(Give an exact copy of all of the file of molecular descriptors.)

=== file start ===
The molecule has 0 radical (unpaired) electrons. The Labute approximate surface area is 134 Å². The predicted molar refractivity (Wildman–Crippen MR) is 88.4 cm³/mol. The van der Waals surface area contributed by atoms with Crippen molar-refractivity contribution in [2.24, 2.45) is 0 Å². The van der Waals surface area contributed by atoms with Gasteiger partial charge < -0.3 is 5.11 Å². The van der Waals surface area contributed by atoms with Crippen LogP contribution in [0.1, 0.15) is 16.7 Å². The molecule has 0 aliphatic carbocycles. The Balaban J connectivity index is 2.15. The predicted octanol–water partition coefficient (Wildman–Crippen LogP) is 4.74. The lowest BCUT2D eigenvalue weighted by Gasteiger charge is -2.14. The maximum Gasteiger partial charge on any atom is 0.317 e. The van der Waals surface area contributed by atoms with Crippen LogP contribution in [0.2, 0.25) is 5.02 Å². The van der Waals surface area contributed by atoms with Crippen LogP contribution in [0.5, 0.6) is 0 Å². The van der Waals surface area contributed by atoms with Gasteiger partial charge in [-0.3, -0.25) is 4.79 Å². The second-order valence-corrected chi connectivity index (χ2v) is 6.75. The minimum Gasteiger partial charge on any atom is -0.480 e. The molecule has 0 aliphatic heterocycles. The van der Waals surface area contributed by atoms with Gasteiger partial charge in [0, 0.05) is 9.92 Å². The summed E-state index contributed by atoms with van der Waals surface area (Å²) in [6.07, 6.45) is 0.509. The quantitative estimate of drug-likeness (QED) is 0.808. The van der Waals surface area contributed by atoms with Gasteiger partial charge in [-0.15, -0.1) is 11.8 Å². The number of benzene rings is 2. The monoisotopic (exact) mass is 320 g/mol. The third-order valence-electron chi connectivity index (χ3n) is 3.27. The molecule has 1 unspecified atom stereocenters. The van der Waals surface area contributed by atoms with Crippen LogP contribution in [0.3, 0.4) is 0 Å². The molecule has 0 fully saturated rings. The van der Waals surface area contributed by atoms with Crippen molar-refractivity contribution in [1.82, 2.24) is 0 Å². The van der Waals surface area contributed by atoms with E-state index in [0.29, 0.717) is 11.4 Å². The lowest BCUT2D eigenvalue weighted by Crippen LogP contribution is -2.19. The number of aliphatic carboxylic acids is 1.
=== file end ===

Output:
The molecule has 0 radical (unpaired) electrons. The Labute approximate surface area is 134 Å². The predicted molar refractivity (Wildman–Crippen MR) is 88.4 cm³/mol. The van der Waals surface area contributed by atoms with Crippen molar-refractivity contribution in [2.24, 2.45) is 0 Å². The van der Waals surface area contributed by atoms with Gasteiger partial charge < -0.3 is 5.11 Å². The van der Waals surface area contributed by atoms with Crippen LogP contribution in [0.1, 0.15) is 16.7 Å². The molecule has 0 aliphatic carbocycles. The Balaban J connectivity index is 2.15. The predicted octanol–water partition coefficient (Wildman–Crippen LogP) is 4.74. The lowest BCUT2D eigenvalue weighted by Gasteiger charge is -2.14. The maximum Gasteiger partial charge on any atom is 0.317 e. The van der Waals surface area contributed by atoms with Crippen LogP contribution in [0.2, 0.25) is 5.02 Å². The van der Waals surface area contributed by atoms with Crippen LogP contribution in [0.5, 0.6) is 0 Å². The van der Waals surface area contributed by atoms with Gasteiger partial charge in [-0.3, -0.25) is 4.79 Å². The second-order valence-corrected chi connectivity index (χ2v) is 6.75. The minimum Gasteiger partial charge on any atom is -0.480 e. The molecule has 0 aliphatic heterocycles. The van der Waals surface area contributed by atoms with Gasteiger partial charge in [0, 0.05) is 9.92 Å². The summed E-state index contributed by atoms with van der Waals surface area (Å²) in [6.07, 6.45) is 0.509. The quantitative estimate of drug-likeness (QED) is 0.808. The van der Waals surface area contributed by atoms with Gasteiger partial charge in [-0.15, -0.1) is 11.8 Å². The number of benzene rings is 2. The monoisotopic (exact) mass is 320 g/mol. The third-order valence-electron chi connectivity index (χ3n) is 3.27. The molecule has 1 unspecified atom stereocenters. The van der Waals surface area contributed by atoms with Crippen LogP contribution in [0.3, 0.4) is 0 Å². The molecule has 0 fully saturated rings. The van der Waals surface area contributed by atoms with Crippen molar-refractivity contribution in [1.82, 2.24) is 0 Å². The van der Waals surface area contributed by atoms with E-state index in [0.29, 0.717) is 11.4 Å². The lowest BCUT2D eigenvalue weighted by Crippen LogP contribution is -2.19. The number of aliphatic carboxylic acids is 1.